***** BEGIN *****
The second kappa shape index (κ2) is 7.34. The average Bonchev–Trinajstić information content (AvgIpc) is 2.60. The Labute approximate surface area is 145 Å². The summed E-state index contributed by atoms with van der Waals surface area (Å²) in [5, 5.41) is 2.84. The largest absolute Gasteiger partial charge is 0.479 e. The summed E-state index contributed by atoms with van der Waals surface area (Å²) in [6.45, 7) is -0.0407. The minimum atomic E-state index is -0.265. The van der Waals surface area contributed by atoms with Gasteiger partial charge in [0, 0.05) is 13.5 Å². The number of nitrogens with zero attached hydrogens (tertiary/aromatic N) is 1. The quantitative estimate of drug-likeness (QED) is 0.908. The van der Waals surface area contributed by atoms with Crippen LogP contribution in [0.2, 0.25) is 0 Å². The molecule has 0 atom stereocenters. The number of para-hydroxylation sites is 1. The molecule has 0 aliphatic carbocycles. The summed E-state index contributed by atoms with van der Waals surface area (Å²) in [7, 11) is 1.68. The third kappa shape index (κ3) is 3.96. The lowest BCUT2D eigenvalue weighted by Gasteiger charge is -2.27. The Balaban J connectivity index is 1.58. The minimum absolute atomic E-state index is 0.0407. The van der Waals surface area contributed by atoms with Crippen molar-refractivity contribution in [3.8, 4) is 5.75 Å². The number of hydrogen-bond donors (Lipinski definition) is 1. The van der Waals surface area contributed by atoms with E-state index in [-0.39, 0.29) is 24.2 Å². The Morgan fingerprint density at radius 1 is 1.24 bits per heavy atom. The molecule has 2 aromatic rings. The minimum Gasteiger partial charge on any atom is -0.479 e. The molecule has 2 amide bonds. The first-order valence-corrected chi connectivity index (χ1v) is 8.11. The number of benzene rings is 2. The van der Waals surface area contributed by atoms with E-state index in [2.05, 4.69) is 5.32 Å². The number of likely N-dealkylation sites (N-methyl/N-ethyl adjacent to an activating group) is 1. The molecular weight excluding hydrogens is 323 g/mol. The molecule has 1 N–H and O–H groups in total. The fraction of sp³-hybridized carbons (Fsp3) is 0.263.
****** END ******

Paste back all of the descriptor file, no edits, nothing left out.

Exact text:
The second kappa shape index (κ2) is 7.34. The average Bonchev–Trinajstić information content (AvgIpc) is 2.60. The Labute approximate surface area is 145 Å². The summed E-state index contributed by atoms with van der Waals surface area (Å²) in [5, 5.41) is 2.84. The largest absolute Gasteiger partial charge is 0.479 e. The summed E-state index contributed by atoms with van der Waals surface area (Å²) in [6.45, 7) is -0.0407. The minimum atomic E-state index is -0.265. The van der Waals surface area contributed by atoms with Gasteiger partial charge in [0, 0.05) is 13.5 Å². The number of nitrogens with zero attached hydrogens (tertiary/aromatic N) is 1. The quantitative estimate of drug-likeness (QED) is 0.908. The van der Waals surface area contributed by atoms with Crippen LogP contribution in [0.2, 0.25) is 0 Å². The molecule has 0 atom stereocenters. The number of para-hydroxylation sites is 1. The molecule has 0 aliphatic carbocycles. The summed E-state index contributed by atoms with van der Waals surface area (Å²) in [7, 11) is 1.68. The third kappa shape index (κ3) is 3.96. The lowest BCUT2D eigenvalue weighted by Gasteiger charge is -2.27. The Balaban J connectivity index is 1.58. The minimum absolute atomic E-state index is 0.0407. The van der Waals surface area contributed by atoms with Crippen molar-refractivity contribution in [3.8, 4) is 5.75 Å². The number of hydrogen-bond donors (Lipinski definition) is 1. The van der Waals surface area contributed by atoms with E-state index in [-0.39, 0.29) is 24.2 Å². The Morgan fingerprint density at radius 1 is 1.24 bits per heavy atom. The molecule has 2 aromatic rings. The minimum Gasteiger partial charge on any atom is -0.479 e. The molecule has 2 amide bonds. The first-order valence-corrected chi connectivity index (χ1v) is 8.11. The number of benzene rings is 2. The van der Waals surface area contributed by atoms with E-state index in [2.05, 4.69) is 5.32 Å². The number of likely N-dealkylation sites (N-methyl/N-ethyl adjacent to an activating group) is 1. The molecular weight excluding hydrogens is 323 g/mol. The molecule has 1 N–H and O–H groups in total. The fraction of sp³-hybridized carbons (Fsp3) is 0.263.